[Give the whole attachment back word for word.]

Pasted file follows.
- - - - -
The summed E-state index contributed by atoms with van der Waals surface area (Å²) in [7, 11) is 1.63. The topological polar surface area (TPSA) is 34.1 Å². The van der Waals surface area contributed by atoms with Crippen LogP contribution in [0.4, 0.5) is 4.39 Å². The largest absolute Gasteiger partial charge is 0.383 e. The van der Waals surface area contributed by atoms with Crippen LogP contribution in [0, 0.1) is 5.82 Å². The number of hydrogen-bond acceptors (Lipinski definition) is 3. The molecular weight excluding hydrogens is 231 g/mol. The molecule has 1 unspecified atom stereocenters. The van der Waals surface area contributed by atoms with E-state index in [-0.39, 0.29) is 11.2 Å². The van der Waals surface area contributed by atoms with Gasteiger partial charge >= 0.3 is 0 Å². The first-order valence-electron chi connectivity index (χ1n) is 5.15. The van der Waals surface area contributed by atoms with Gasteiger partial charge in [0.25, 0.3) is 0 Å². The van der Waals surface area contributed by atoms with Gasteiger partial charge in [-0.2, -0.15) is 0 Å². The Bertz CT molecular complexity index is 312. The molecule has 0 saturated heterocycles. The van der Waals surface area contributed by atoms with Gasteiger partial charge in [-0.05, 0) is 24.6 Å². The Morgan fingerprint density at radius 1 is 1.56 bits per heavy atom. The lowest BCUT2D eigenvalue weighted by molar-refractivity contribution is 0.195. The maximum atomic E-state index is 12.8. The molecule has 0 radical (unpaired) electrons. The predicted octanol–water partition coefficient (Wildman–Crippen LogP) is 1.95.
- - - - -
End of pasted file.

The summed E-state index contributed by atoms with van der Waals surface area (Å²) in [7, 11) is 1.63. The topological polar surface area (TPSA) is 34.1 Å². The van der Waals surface area contributed by atoms with Crippen LogP contribution in [0.4, 0.5) is 4.39 Å². The largest absolute Gasteiger partial charge is 0.383 e. The van der Waals surface area contributed by atoms with Crippen LogP contribution in [0, 0.1) is 5.82 Å². The number of hydrogen-bond acceptors (Lipinski definition) is 3. The molecular weight excluding hydrogens is 231 g/mol. The molecule has 1 unspecified atom stereocenters. The van der Waals surface area contributed by atoms with E-state index in [-0.39, 0.29) is 11.2 Å². The van der Waals surface area contributed by atoms with Gasteiger partial charge >= 0.3 is 0 Å². The first-order valence-electron chi connectivity index (χ1n) is 5.15. The van der Waals surface area contributed by atoms with Gasteiger partial charge in [0.25, 0.3) is 0 Å². The van der Waals surface area contributed by atoms with Gasteiger partial charge in [-0.2, -0.15) is 0 Å². The Bertz CT molecular complexity index is 312. The molecule has 0 saturated heterocycles. The van der Waals surface area contributed by atoms with Gasteiger partial charge in [-0.05, 0) is 24.6 Å². The Morgan fingerprint density at radius 1 is 1.56 bits per heavy atom. The lowest BCUT2D eigenvalue weighted by molar-refractivity contribution is 0.195. The maximum atomic E-state index is 12.8. The molecule has 0 radical (unpaired) electrons. The predicted octanol–water partition coefficient (Wildman–Crippen LogP) is 1.95.